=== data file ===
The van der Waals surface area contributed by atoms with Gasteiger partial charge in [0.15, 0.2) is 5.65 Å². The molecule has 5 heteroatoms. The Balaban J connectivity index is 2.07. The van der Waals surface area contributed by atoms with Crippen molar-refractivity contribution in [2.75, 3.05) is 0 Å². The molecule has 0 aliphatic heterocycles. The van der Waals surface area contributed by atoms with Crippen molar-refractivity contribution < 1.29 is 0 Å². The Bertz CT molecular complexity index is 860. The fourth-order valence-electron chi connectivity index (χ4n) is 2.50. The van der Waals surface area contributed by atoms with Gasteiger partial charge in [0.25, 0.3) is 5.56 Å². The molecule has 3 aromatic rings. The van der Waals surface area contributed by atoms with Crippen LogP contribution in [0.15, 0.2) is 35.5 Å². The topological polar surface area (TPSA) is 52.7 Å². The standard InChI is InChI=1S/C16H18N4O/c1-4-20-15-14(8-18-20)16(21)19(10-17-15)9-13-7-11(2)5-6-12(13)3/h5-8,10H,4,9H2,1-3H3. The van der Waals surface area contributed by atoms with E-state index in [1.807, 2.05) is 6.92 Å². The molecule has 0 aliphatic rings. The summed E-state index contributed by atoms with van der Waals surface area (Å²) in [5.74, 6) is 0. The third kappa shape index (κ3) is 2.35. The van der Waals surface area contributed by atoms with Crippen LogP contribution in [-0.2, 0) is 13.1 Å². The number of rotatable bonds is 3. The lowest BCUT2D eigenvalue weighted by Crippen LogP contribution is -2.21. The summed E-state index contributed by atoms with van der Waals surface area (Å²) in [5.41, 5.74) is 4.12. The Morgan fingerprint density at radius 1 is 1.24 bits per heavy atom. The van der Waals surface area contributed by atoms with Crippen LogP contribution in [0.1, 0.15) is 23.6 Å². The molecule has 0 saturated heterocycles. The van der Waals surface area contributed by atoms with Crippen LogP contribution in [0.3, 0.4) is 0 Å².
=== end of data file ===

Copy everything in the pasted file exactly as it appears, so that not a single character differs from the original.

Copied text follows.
The van der Waals surface area contributed by atoms with Gasteiger partial charge in [0.15, 0.2) is 5.65 Å². The molecule has 5 heteroatoms. The Balaban J connectivity index is 2.07. The van der Waals surface area contributed by atoms with Crippen molar-refractivity contribution in [2.75, 3.05) is 0 Å². The molecule has 0 aliphatic heterocycles. The van der Waals surface area contributed by atoms with Crippen molar-refractivity contribution < 1.29 is 0 Å². The Bertz CT molecular complexity index is 860. The fourth-order valence-electron chi connectivity index (χ4n) is 2.50. The van der Waals surface area contributed by atoms with Gasteiger partial charge in [0.25, 0.3) is 5.56 Å². The molecule has 3 aromatic rings. The van der Waals surface area contributed by atoms with Crippen LogP contribution in [0.15, 0.2) is 35.5 Å². The topological polar surface area (TPSA) is 52.7 Å². The standard InChI is InChI=1S/C16H18N4O/c1-4-20-15-14(8-18-20)16(21)19(10-17-15)9-13-7-11(2)5-6-12(13)3/h5-8,10H,4,9H2,1-3H3. The van der Waals surface area contributed by atoms with E-state index in [1.807, 2.05) is 6.92 Å². The molecule has 0 aliphatic rings. The summed E-state index contributed by atoms with van der Waals surface area (Å²) in [5.74, 6) is 0. The third kappa shape index (κ3) is 2.35. The van der Waals surface area contributed by atoms with Crippen LogP contribution in [-0.2, 0) is 13.1 Å². The number of rotatable bonds is 3. The lowest BCUT2D eigenvalue weighted by Crippen LogP contribution is -2.21. The summed E-state index contributed by atoms with van der Waals surface area (Å²) in [5.41, 5.74) is 4.12. The Morgan fingerprint density at radius 1 is 1.24 bits per heavy atom. The van der Waals surface area contributed by atoms with Crippen LogP contribution in [0.1, 0.15) is 23.6 Å². The molecule has 0 saturated heterocycles. The van der Waals surface area contributed by atoms with Crippen LogP contribution in [0.3, 0.4) is 0 Å².